Figuring out what scenes to have in the story depends mostly on two things:
- Knowing what you want to say
- Knowing how to say it
Creativity is of course also important, but there needs to be a mix of creativity and craftsmanship. In fact, I think it's about 10% creativity and 90% craft, or something like that.
What you want to say
What you want to say will tell you what interactions are interesting, what disasters and struggles to have in scenes. What people to follow, what places to write about. What subjects, problems, themes, and what lies and truths to embed in the story.
This part, I think, mostly comes down to who you are and what you want. For me, it's vital to have some kind of important message or political agenda. It's good for motivation, not so good if you're prone to soapboxing... I just personally feel, if I'm going to spend years working on a book, it'd better be something I really need to say...
I'm certain there are as many motivations and messages as there are writers out there, so go with what you have and make it stronger ;)
How to say it
When it comes to knowing how to say what you want to say, it's a bit easier. Here are some sources for scenes from the "craft of writing":
I use the Snowflake Method to get started with stuff like characters and plot points (as you've mentioned), as well as a storyline (one-sentence description of the whole work).
The snowflake is nice in that it asks for each major character's view of the story. This is great for looking at the story and the characters from different angles and usually shake loose things (scenes) I'd love to have and things I must have.
This is especially true if you treat each major character as the hero in their own story. Just beware of too many scenes, threads, POVs, and agendas. Try to keep it focused on the main character or at least on a theme (at least before you start writing, if you can't motivate having all threads you should cut, and that's easier before you've written a lot).
Story structure, as you've mentioned suggests several key scenes and plot points.
One of the more important plot points is the midpoint. So much happens here. The hero goes from reactive to proactive, if he chooses to follow a lie he's a tragic hero, and we can start suspecting how it all will end, even if we don't know all the details. We'll probably get all into the core and theme of the story in the choices made at the midpoint.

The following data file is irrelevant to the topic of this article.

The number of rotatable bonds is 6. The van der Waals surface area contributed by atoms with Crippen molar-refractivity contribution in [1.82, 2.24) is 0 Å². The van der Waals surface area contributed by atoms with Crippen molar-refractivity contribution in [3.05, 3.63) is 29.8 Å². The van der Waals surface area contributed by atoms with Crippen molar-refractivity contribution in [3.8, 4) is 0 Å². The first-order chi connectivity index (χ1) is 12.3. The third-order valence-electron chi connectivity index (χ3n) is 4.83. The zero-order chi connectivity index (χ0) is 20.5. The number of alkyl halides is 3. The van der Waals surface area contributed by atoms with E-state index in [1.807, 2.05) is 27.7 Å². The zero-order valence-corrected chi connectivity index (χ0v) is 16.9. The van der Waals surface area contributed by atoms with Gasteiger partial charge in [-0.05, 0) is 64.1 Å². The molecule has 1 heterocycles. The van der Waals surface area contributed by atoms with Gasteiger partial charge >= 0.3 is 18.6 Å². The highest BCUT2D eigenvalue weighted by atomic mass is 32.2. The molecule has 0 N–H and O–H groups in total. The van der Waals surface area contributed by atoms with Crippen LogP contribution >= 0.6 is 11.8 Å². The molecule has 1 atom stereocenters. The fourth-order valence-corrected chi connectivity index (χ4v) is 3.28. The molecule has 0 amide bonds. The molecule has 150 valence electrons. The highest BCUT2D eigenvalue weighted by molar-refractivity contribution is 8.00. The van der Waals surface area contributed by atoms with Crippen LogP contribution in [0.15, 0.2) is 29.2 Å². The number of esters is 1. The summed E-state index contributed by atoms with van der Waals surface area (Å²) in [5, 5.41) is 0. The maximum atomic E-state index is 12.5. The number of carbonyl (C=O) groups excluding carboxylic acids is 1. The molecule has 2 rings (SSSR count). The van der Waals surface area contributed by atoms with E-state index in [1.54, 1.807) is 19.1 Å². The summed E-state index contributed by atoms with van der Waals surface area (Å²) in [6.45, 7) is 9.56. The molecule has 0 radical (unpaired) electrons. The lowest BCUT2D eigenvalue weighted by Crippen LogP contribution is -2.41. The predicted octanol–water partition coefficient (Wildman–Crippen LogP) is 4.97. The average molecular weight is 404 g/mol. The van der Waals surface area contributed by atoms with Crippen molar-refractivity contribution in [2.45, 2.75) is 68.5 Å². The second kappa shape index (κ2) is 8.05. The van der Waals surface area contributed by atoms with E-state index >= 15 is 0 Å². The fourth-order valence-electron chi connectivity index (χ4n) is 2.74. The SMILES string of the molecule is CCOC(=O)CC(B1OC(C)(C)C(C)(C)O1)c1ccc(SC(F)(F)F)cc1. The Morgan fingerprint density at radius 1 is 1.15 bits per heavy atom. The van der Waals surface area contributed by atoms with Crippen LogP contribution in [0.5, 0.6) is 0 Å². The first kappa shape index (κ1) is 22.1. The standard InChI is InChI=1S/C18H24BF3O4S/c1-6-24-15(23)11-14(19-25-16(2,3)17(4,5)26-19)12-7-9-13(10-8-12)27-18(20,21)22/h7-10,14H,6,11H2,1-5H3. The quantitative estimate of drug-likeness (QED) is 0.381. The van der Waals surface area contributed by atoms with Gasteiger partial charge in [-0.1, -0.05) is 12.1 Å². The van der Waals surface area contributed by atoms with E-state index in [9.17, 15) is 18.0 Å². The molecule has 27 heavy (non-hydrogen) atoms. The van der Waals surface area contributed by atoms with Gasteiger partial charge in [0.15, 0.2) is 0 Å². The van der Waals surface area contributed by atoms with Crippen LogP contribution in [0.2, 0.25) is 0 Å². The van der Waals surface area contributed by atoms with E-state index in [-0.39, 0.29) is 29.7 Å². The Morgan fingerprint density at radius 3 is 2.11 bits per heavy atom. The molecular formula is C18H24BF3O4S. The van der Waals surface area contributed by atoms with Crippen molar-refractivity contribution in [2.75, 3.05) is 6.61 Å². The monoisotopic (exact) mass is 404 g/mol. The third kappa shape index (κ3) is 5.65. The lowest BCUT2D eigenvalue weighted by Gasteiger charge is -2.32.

Check out James Scott Bells, "Write Your Novel From The Middle" and "The Moral Premise" by Stanley D Williams for input on the midpoint.
Another important source for scenes that should be in the story is the characters.
The plan of the antagonist is very important. My antagonists always have a plan! They're not just there to be irritants. They need something badly and they're not going to just step aside at the first sign of opposition.
I usually try to write the story so up to, and even past the midpoint the antagonist is the one behind the wheel and the protagonist only reacts to the effects of their plans. Only when the protagonist realizes the true nature of the conflict (in the midpoint) does she start to get more organized with her own plans and her opposition to the antagonist's plans.
It's good to have a strong antagonist, meaning that the protagonist will have to run from, evade, and avoid the actions of the antagonist, and likely cannot go straight at them at the first sign of antagonism.
The same goes for the protagonist's opposition. If the antagonist is strong, the protagonist will fail, several times before finally defeating the antagonist at the climactic moment.
You could always fill the second act with more disasters, setbacks, and problems for the protagonist and her helpers. And make sure the antagonist is the one to blame for it all!
Character arcs are also very important when it comes to what scenes should be in the story. If your character follows an arc (and at least one should—usually the main character) there are certain things your story should have.
For instance, you protagonist might want to reach a goal (based on her belief in a lie), but the truth she will believe in at the end of the story shows that there's something else, preferably diametrically opposite to, and utterly incompatible with what she wants that she needs in order to be able to follow that truth.
There also need to be temptations to draw the character back into the world of the lie, and she needs to prove that she does indeed believe in the truth in the end, preferably through some form of sacrifice (of the thing she wants that is blocking her access to the thing she needs).
You may also need to add scenes or add elements to existing scenes when you start finding the theme (which usually happens at the end of the first draft and may sometimes happen again in editing... and maybe even later than that...)
How many scenes the story should have
Finally, if you have a solid story now, but feel you have too few scenes, maybe this is a shorter story?
But sometimes it's hard to tell from the number of scenes how many words the book will have if the word count is an issue.
I don't know how many scenes you've come up with yet, but a scene might be longer than you think.
With my current WIP, I found myself thinking I was writing a shorter story, maybe too short, so I added scenes, an extra subplot, an interaction with the protagonist's mother, a trip...
I was hoping for 100k words. It ended up at 150k words... so my worries that it was too short was rather unfounded...